Football player’s parable


Now that the weekly Monday morning status meeting was over, the group of analysts turned, naturally, to a lively conversation about the weekend’s football games. The eight of them had the usual rambling discussion of dropped passes, blown coverages, dubious penalty calls and spectacular plays. Then, seemingly on a whim, Sarah, one of the analysts, said, “Hey Rob, here’s a serious question for you. What do you think the NFL should do about that player who was videotaped punching his then-fiancée in a hotel elevator? You’ve been following that story, haven’t you?”

“Sure,” Rob replied. “I think they blew it when they let him off easy, they were right to throw the book at him, and that judge’s decision overturning the lifetime suspension doesn’t mean any team should pick him up. The league, and society in general, needs to make a serious statement that domestic violence shouldn’t be condoned, period.”

“Agreed,” Sarah said, “But consider: His victim forgave him and married him. If he never plays again in the NFL, she’s out several million dollars. If he’s severely punished, she ends up getting burned. Does that bother you?”

“I still think there has to be a serious consequence so other people won’t think it’s OK to act that way,” Rob said. “Athletes are role models for kids, like it or not, and we have to keep that in mind.”

A few in the group nodded in agreement, while others looked uneasy.

“I’ll concede all of that,” Sarah said, “but there’s actually a policy question here that we might want to give some thought. We have domestic violence issues among military personnel, too, and so far we don’t have a well-established policy about how to deal with them. A lot is left to commanders’ discretion. You can see that Congress and the media will not put up with that for long now that the issue has gotten such widespread attention. For some other acts, like drug abuse and non-violent crimes, we see a lot of people sent into counseling and rehab for first and second offenses. Is a ‘one strike, you’re out’ policy the best balance between condemning domestic violence and giving people a chance to redeem themselves – and preserve careers in which the country has invested a lot of resources?”

Paul chimed in, “I see your point, but I’d hate to have to explain it to a news reporter or a congressional aide.”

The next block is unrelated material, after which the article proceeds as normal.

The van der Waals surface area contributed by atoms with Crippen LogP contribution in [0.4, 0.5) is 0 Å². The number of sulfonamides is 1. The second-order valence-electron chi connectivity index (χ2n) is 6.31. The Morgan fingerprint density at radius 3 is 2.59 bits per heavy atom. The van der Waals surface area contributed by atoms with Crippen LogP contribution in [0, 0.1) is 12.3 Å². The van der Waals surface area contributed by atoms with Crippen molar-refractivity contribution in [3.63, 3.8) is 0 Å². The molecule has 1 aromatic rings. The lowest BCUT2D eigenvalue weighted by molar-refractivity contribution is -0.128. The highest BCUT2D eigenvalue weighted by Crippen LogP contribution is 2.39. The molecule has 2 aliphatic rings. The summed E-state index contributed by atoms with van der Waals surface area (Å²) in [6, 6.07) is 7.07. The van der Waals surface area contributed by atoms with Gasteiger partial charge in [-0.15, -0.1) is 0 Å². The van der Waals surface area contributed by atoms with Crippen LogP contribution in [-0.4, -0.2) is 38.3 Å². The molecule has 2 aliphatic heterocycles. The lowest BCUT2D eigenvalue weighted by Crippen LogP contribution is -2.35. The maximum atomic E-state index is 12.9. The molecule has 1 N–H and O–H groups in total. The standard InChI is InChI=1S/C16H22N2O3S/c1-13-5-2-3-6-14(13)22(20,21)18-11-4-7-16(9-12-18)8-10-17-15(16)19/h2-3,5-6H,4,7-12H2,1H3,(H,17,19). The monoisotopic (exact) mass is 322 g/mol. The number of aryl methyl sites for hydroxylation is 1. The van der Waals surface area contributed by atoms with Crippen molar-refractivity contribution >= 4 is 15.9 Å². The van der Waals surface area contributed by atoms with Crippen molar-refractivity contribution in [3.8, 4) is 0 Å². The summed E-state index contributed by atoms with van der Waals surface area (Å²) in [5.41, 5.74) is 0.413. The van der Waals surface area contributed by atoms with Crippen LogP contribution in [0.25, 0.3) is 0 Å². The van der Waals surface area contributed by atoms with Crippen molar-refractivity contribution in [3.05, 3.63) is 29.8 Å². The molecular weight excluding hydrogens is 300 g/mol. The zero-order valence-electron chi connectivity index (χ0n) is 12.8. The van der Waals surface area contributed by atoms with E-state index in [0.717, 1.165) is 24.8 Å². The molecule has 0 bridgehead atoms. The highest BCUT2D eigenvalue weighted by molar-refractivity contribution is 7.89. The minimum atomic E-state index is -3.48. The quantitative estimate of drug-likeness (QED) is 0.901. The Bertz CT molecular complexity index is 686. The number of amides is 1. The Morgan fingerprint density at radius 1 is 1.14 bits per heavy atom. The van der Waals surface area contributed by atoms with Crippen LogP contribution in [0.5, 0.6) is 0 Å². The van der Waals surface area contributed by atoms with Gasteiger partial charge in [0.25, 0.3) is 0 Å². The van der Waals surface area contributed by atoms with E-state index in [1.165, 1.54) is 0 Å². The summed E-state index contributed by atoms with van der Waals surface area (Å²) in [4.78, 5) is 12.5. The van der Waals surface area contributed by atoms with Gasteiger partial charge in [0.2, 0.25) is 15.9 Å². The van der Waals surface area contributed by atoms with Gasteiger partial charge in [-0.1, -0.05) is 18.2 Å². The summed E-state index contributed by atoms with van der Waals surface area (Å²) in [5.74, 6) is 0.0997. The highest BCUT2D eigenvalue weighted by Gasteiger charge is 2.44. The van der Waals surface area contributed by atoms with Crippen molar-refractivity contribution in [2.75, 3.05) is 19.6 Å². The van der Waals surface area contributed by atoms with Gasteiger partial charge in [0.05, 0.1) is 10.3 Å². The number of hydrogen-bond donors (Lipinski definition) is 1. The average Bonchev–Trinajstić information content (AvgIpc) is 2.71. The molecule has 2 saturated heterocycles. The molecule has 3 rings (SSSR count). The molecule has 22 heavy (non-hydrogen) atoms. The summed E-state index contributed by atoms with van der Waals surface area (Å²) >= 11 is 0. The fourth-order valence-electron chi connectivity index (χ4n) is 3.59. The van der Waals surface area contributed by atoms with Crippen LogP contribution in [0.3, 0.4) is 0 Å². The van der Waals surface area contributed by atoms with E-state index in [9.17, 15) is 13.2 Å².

“And that,” Sarah affirmed, “is exactly why we should be doing some thinking. We all know how easy it is to end up with bad policies because the decision-makers wanted to look like they were doing something good but never worked through the consequences.

“Just think, in the NFL the players are all male, but we have females in the military,” Sarah continued. “No one here said that the football player’s wife just stayed around for the money. But I’ve seen comments like that online from other people, making the victim seem unworthy of consideration because her interests didn’t fit the ‘punish the perpetrator’ narrative. I wanted to ask them, what ever happened to ‘listen to the victim and respect her preferences’? And I can’t wait to see how those advocates’ whole line of argument might change when the gender of the abuser/breadwinner and the victim are the reverse of this case.”

“So what do you think we should do?” Jane inquired. “You know that ‘study the situation’ is a course of action that won’t satisfy the advocates for doing something drastic. They’ll accuse us of stalling, effectively condoning abuse, blocking appropriate sanctions against grievous offenses. Right?”

“Well,” Sarah responded, “the first thing I’d say is, opposing capital punishment doesn’t mean you’re in favor of murder, does it? In fact, most prosecutors I know hate the death penalty, especially if it’s mandatory for the crime, because the more severe the penalty, and the less discretion about imposing it, the harder it is to obtain a conviction. Severity of penalty deters less than the likelihood of some punishment. States that have abolished the death penalty generally have lower murder rates. And we seem to be coming around as a society, admittedly slowly, to the idea that rehab and probation work better for first-time drug offenders than automatic prison terms.

“It’s good to deter people from committing offenses, and to take likely repeat offenders out of circulation, but the most important effect of proper law enforcement is to prevent future offenses,” Sarah continued. “Making punishments more severe doesn’t always do that. And the best chance to prevent major domestic violence is counseling after a minor incident. So if we have a ‘tipping point’ policy, so nothing gets reported until it’s major, we lose our best opportunity for prevention.

“And here’s another thing,” Sarah went on. “Military people are mostly young. They’re less set in their ability to weigh their actions and contemplate consequences. In fact, we like them young, because they’re easier to train. And they’re also more likely than people in other occupations to suffer traumatic brain injuries, which impair judgment even more. Don’t we need to take all these factors into account?”

“So you’d argue for some sort of gentler, nuanced policy?” Rob asked.

“As I said,” Sarah reiterated, “I don’t have a strong opinion about what the best policy would be. I think we all agree that we have to take a strong stand against domestic abuse, certainly that’s my view, but the question is how. And what I am ready to argue strongly for is careful consideration of that question before a policy gets decided by knee-jerk advocacy.”

Doug Samuelson ( is president and chief scientist of InfoLogix, Inc., in Annandale, Va., and a senior operations research analyst with Group W, Inc., in Merrifield and Triangle, Va., supporting the Marine Corps Combat Development Command (MCCDC).